By Chris Jones
In May 1824 a labouring man of Tunbridge Wells put a halter around his wife’s neck and led her to the market place. There he sold her to the highest bidder for £3.
This practice of ‘wife-selling’ was deprecated by polite society, but was reported quite regularly. EP Thompson identified some 400 cases between 1780 and 1840. At a time when divorce required a private Act of Parliament it was one way of dissolving an unsatisfactory partnership (though it had no legal sanction). In many cases, it is said, the wife and her purchaser were already lovers.
Divorce law changed fundamentally with the Matrimonial Causes Act of 1857. Divorce was taken out of the hands of the church courts and of Parliament, but it was still very expensive. One early case raised important questions about the nature of evidence.
Henry Sopwith was a surgeon. A widower, he lived in Calverley Parade, Tunbridge Wells. In 1857 he married Matilda Deane. Things didn’t work out. In May 1858, Mrs Deane accused him of treating her daughter as little more than a housekeeper. Asked whether he still loved her, he replied ‘not as I did’. The Deanes took her away to Cheltenham.
They employed an ex-detective called Shaw to investigate whether Henry was seeing another woman. Shaw discovered nothing, but a second detective, called Topp, was more successful. Topp’s suspicions centred on Mary Ann Prickett, aged 24, who had worked for Sopwith before his marriage. She had then moved to London, but returned in 1858.
Topp interviewed James Buss, another ex-servant of Sopwith’s. Buss claimed to have watched through a keyhole and seen ‘indecent familiarities’ between Sopwith and the girl (a cork was later placed in the key-hole). More dramatically, he claimed that he had seen Mary Ann come secretly to the house one night. There had been shadows on the sitting-room blinds, and then upstairs, two people undressing.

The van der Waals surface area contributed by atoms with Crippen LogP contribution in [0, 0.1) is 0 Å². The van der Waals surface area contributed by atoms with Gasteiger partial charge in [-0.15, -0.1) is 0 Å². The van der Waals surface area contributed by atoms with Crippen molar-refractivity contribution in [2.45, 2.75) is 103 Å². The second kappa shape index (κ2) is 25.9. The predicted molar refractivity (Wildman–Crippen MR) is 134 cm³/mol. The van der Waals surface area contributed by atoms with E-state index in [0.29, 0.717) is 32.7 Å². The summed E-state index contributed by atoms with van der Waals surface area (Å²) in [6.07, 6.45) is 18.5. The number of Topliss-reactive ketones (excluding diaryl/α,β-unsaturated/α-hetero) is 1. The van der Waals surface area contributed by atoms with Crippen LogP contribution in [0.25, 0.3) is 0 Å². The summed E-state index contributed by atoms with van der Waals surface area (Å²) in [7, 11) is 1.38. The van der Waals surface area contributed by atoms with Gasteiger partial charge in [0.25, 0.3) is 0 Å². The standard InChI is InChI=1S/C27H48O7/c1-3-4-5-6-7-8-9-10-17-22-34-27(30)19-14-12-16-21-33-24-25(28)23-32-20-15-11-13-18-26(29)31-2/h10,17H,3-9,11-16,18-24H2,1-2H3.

Topp found neighbours of Mary’s mother who said that Sopwith had visited her there at all hours. Others said that they had actually seen the pair in adultery, among furze bushes in a nearby quarry. He tracked down a friend of Mary’s in London who spoke of Sopwith visiting her there; and further uncovered the story of a Henrietta Pearce whose baby had died in 1858. Sopwith had paid for her medical expenses. Pearce’s landlady would testify that ‘Henrietta Pearce’ was in fact Mary Prickett.
The 1857 Act was unequal in that it allowed a man to sue for divorce on his wife’s adultery, but a wife had to cite adultery plus some other cause. Perhaps because of this, the Deanes only petitioned for legal separation.
The case was heard in December 1859, before Sir Cresswell Cresswell (yes that really was his name), the judge in charge of the new Divorce Court. There had been doubts about his suitability ‘a confirmed bachelor, with an irascible judicial temper’, but in the event he was judged a success, ‘upholding the sanctity of marriage while vindicating the rights of outraged spouses’.